A treasure trove full of Eastern promise

A 19th century incenses storage box from Japan shows a monkey holding a peach; while another is in the shape of a lute.

A treasure trove full of Eastern promise

Against a background of news stories about bloody division in the Middle East, the Chester Beatty museum in a quiet corner of Dublin is managing to look at the world through a different lens.

An exhibition focusing on the beautiful objects of East Asian, Christian, Jewish and Islamic cultures — and the strong links between them — is proving one of the most popular of the summer.

Management at the museum say the phenomenal attendance has surpassed expectations, with a combination of Irish and overseas visitors flocking to see the works at a museum described in guide books as one of Europe’s finest.

The bulk of the treasures assembled by the late Chester Beatty, an American mining engineer, who moved here and donated his precious objects to the state, have never been seen, because there isn’t room to display them, not even in this new headquarters. (The old museum was in the embassy belt of Ailesbury Road where Beatty lived.)

So, exquisite tasters of ancient jade, stunning prayer covers and illuminated manuscripts make up the A to Z exhibition that is attracting so many people this year. A permanent exhibition mainly explores prayer books manuscripts and single page paintings.

The key note is struck with the very first A for Amulet display. Amulets are, like the old scapulars, or today’s wristbands, worn on the body to proclaim allegiance and protect against evil. From Armenia in the 16th century, there is a tiny illustrated scroll of sacred Christian text which is said to have cured an ancient King of his illness and helped him defeat the Persians; there is an amulet from India with magic squares and most interestingly of all, a 19th century roll of magical prayers from the Gospel of John, made as a gift for a Muslim woman named Gamila. Apparently, the exchange of magical practices between Muslims and Christians was common in Ethiopia.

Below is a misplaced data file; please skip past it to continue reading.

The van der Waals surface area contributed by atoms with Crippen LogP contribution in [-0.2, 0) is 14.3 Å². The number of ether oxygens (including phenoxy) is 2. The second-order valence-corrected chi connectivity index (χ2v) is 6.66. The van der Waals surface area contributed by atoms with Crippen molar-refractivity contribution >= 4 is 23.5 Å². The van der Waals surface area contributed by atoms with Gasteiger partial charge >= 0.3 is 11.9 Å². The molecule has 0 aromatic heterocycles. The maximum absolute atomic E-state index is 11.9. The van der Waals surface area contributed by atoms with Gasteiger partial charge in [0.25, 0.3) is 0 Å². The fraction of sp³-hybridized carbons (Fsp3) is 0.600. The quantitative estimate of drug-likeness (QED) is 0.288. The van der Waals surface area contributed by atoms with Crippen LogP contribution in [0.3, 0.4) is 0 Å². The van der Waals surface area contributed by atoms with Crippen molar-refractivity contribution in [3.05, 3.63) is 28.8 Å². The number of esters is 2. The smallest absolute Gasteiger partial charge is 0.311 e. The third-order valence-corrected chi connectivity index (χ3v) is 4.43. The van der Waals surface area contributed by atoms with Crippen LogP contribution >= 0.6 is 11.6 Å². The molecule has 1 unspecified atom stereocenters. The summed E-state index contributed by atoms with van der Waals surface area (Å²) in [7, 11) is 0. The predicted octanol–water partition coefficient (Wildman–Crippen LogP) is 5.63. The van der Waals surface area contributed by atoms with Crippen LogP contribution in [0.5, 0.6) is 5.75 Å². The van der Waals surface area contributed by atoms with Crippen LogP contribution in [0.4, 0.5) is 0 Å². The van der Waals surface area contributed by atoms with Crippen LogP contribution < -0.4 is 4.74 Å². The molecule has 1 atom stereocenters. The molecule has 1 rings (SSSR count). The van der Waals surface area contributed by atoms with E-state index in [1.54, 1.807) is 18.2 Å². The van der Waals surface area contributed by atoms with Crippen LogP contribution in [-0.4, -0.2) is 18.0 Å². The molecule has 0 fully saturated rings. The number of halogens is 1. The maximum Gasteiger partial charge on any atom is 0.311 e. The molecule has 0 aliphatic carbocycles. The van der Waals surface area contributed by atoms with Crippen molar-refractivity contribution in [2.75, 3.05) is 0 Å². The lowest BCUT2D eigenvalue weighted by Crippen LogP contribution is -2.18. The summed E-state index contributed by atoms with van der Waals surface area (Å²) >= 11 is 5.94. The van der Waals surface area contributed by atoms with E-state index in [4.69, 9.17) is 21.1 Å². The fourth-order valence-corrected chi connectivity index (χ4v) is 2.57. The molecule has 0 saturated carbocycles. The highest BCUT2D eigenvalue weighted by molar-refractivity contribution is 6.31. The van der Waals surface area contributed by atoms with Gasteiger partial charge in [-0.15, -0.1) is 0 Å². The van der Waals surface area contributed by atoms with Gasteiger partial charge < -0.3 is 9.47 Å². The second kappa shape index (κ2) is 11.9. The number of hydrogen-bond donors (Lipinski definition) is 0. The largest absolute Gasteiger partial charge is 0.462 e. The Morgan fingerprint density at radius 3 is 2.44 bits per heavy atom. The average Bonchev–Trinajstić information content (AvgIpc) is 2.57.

The Jewish Mezuzah, the tiny scroll of biblical script kept often in ornate silver and placed on the door post is included. There are prayer covers for psalters and several books of hour but it is a treatise on eye surgery by a 10th century Muslim doctor from Baghdad and his 11th century surgeon-cousin from Andalucia that catches the eye, so to speak, of this viewer.

Optics, we are told, were of great interest to the scientifically minded world of medieval Islam. The beautiful calligraphy in Baghdad physician Ali Ibn Isa’s “Memorandum for Oculists” explores how eyes see and catalogues diseases of the eye “and their treatment”.

Papyrus, the chief writing material of the Greco-Roman world, is well represented. The Chester Beatty holds one of the finest collections of early Christian papyrus so far discovered. But it is the 19th century Japanese lacquered storage boxes that take the breath away. A 19th century incenses storage box from Japan shows a monkey holding a peach; while another is in the shape of a lute.

Calligraphy is common to all traditions. But in Islam it is the most highly regarded art form and in Japan and China the brush stroke reveals personality as well as education.

Appropriately, Chester Beatty (1875-1968) himself also appears. One of the greatest collectors of the 20th century, he was an extraordinary friend to Ireland and his interesting journey from “M to B”, from mining engineer to bibliophile, is well told.

-The exhibition in Dublin Castle is free and runs until February.

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